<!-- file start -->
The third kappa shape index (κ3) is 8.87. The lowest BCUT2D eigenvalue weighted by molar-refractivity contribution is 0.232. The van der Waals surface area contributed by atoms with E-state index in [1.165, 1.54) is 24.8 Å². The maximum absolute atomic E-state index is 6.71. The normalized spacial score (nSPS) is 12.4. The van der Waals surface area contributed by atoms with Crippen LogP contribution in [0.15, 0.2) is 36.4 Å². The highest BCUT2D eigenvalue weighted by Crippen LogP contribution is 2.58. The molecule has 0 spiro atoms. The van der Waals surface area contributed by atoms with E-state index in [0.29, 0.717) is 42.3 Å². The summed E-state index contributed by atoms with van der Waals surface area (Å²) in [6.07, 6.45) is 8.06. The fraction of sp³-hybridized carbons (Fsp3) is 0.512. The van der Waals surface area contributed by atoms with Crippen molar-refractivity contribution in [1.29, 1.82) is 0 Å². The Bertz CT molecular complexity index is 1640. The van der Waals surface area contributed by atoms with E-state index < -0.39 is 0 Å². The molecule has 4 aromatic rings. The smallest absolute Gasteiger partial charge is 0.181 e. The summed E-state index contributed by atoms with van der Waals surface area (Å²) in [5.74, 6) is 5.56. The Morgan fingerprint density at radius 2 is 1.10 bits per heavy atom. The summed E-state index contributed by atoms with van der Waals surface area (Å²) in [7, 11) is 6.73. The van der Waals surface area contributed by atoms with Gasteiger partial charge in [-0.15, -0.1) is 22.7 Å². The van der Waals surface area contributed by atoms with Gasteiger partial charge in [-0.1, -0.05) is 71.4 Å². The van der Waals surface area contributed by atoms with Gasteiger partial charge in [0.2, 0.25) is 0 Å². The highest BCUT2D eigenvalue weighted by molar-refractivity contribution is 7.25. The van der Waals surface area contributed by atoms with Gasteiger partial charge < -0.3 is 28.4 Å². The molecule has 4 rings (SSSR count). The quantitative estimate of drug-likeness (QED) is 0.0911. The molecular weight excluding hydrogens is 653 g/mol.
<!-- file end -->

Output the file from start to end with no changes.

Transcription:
The third kappa shape index (κ3) is 8.87. The lowest BCUT2D eigenvalue weighted by molar-refractivity contribution is 0.232. The van der Waals surface area contributed by atoms with E-state index in [1.165, 1.54) is 24.8 Å². The maximum absolute atomic E-state index is 6.71. The normalized spacial score (nSPS) is 12.4. The van der Waals surface area contributed by atoms with Crippen LogP contribution in [0.15, 0.2) is 36.4 Å². The highest BCUT2D eigenvalue weighted by Crippen LogP contribution is 2.58. The molecule has 0 spiro atoms. The van der Waals surface area contributed by atoms with E-state index in [0.29, 0.717) is 42.3 Å². The summed E-state index contributed by atoms with van der Waals surface area (Å²) in [6.07, 6.45) is 8.06. The fraction of sp³-hybridized carbons (Fsp3) is 0.512. The van der Waals surface area contributed by atoms with Crippen molar-refractivity contribution in [1.29, 1.82) is 0 Å². The Bertz CT molecular complexity index is 1640. The van der Waals surface area contributed by atoms with E-state index < -0.39 is 0 Å². The molecule has 4 aromatic rings. The smallest absolute Gasteiger partial charge is 0.181 e. The summed E-state index contributed by atoms with van der Waals surface area (Å²) in [5.74, 6) is 5.56. The Morgan fingerprint density at radius 2 is 1.10 bits per heavy atom. The summed E-state index contributed by atoms with van der Waals surface area (Å²) in [7, 11) is 6.73. The van der Waals surface area contributed by atoms with Gasteiger partial charge in [-0.15, -0.1) is 22.7 Å². The van der Waals surface area contributed by atoms with Gasteiger partial charge in [-0.1, -0.05) is 71.4 Å². The van der Waals surface area contributed by atoms with Gasteiger partial charge in [0.2, 0.25) is 0 Å². The highest BCUT2D eigenvalue weighted by molar-refractivity contribution is 7.25. The van der Waals surface area contributed by atoms with Gasteiger partial charge < -0.3 is 28.4 Å². The molecule has 4 rings (SSSR count). The quantitative estimate of drug-likeness (QED) is 0.0911. The molecular weight excluding hydrogens is 653 g/mol.